Webinar recap: building a digital office in a hybrid world

Webinar panelist graphic Lila Millsap (InVision), Laurell Farrer (Distribute), Chase Warrington (Doist), Ryan Burke (Qatalog)

We were all forced into this new way of working. Now with a full year under our belt, we’ve collectively learned what it means to operate in a fully distributed, and now hybrid, working model.

We have seen the benefits of working from home, the positive impact on employee well-being and flexibility. But we’ve also exposed the cracks in how we work with each other, how we support remote employees, the tools we use, and their impact on productivity.

Qatalog recently partnered with Cornell University’s Ellis Idea Lab to survey around 3000 workers across the US and the UK who are familiar with remote work. Then we put together a panel of hybrid experts — Lila Millsap (InVision), Laurell Farrer (Distribute), Chase Warrington (Doist), and myself — to discuss the results. 

You can watch the discussion here, or read through this recap: 

We’re missing the critical components of a healthy workplace

We saw an explosion in tools focused on enhancing our productivity and engagement. With all that attention on remaining productive, we’ve been neglecting trust, flexibility, focus, and belonging. 

In a remote world, you need to have trust. 32% of people surveyed reported that their company was not investing in programs that help build relationships. When we change the dynamics of how we work, we need to change the way we support employees in this environment.

Takeaways from our experts on trust in the workplace: 

  • To instill and maintain trust, you need a level of transparency about what is happening across your organization. It also helps to make goals, files, and projects accessible to everyone to enable flexibility for today’s employees. 
  • We felt a collective trepidation as companies were forced to move to remote models, and because of this, we have to be a lot more intentional about how we connect and build relationships with our colleagues.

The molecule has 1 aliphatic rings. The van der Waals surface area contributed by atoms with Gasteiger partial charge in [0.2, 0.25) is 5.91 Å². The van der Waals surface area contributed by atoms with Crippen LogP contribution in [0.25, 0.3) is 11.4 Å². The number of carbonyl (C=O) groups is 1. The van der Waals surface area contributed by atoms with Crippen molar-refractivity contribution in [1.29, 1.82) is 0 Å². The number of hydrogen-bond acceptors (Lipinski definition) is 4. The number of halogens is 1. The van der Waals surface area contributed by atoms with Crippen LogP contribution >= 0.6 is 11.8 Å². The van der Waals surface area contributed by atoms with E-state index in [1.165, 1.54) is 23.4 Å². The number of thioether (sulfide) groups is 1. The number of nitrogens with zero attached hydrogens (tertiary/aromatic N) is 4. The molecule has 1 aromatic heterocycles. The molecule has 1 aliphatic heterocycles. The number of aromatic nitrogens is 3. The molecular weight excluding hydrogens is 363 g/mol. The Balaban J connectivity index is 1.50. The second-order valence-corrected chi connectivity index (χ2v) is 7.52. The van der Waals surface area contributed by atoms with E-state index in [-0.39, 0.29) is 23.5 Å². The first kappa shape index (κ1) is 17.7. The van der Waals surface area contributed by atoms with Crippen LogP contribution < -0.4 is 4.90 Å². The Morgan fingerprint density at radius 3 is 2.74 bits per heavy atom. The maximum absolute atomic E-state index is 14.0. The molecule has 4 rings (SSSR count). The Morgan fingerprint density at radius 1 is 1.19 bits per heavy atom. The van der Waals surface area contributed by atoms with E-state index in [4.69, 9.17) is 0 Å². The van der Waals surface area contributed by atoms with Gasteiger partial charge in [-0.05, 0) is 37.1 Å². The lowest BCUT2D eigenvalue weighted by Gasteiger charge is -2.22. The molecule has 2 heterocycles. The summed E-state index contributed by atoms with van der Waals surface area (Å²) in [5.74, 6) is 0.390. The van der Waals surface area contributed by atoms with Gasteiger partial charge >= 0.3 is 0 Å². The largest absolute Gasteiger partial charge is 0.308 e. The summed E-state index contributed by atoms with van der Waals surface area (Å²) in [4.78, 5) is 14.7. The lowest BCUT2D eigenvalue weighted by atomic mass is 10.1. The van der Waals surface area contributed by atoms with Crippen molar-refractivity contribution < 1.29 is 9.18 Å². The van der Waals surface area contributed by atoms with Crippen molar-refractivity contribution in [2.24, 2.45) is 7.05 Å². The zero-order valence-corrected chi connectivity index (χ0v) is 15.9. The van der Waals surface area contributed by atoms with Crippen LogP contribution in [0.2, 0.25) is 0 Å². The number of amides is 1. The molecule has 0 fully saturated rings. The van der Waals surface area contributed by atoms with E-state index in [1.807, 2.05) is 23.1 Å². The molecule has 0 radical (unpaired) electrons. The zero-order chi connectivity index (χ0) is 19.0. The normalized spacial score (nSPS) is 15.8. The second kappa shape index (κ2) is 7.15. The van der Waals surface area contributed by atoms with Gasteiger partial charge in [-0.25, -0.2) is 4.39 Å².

• Emotional intelligence is a skill that is highly valuable in a remote environment. Advocating for yourself, sharing when practices/procedures aren’t working for you helps the whole company move forward.
  • Trust needs to be part of the core values of your company. Focus on outcomes, not daily tasks. Focus on transparency. 

Flexibility and communication go hand in hand:

  • Communication standards are the core to your success. At Doist, you’ll never see communication that expects an immediate response. That’s because they’re prioritizing a healthy async workplace. These standards and expectations are also built into onboarding since transitioning into a new remote environment involves getting used to new communication norms.  
  • We have to be aware of how we work and collaborate with others, especially in a remote environment. Knowing your communication and working preferences and communicating them will go a long way. 
  • Leadership should set expectations in the interview process and be transparent about what type of behaviors are going to be successful within your working environment. 
  • Build a communication charter that focuses on specific methods of communication, not many many many tools. 

Deep work can only get done when we prioritize asynchronous ways of working:

  • Build in the time and space to focus. We know about the concept of deep work, and remote can actually increase distractions and impact focus negatively. Calendar holds work well for designating that “deep work” time away from distractions. 
  • The more that we can use tools to set expectations, and people have an opportunity to report on that success, helps us determine when deep work is getting done which in turn impacts trust between coworkers. 

Remote culture is still culture:

  • Culture may be the single hardest thing to maintain in remote, and arguably, the most important. But who decided that culture happens around the water cooler? Your culture adds should be unique to your company - so pay attention to your employees. 

  • Culture is built into the little moments. And all of the things listed above, when done correctly, will showcase your dedication to a people-focused culture. 

And what’s a good webinar without those few golden-nugget quotes? We’ll probably be coming back to these for a while: 

“Work is something that we do, not somewhere we go.” 

Laurel Farrer

 “Culture is built into the little moments” 

Lila Millsap

“Trust can sound abstract, I don’t know any remote company that thrives that doesn’t focus on trust.” 

Chase Warrington

Again, a huge thanks to our panelists and viewers for making our first webinar such a fantastic learning experience. We’re already thinking about what to chat about in our next webinar, so keep your feedback coming. 

ryan-burke

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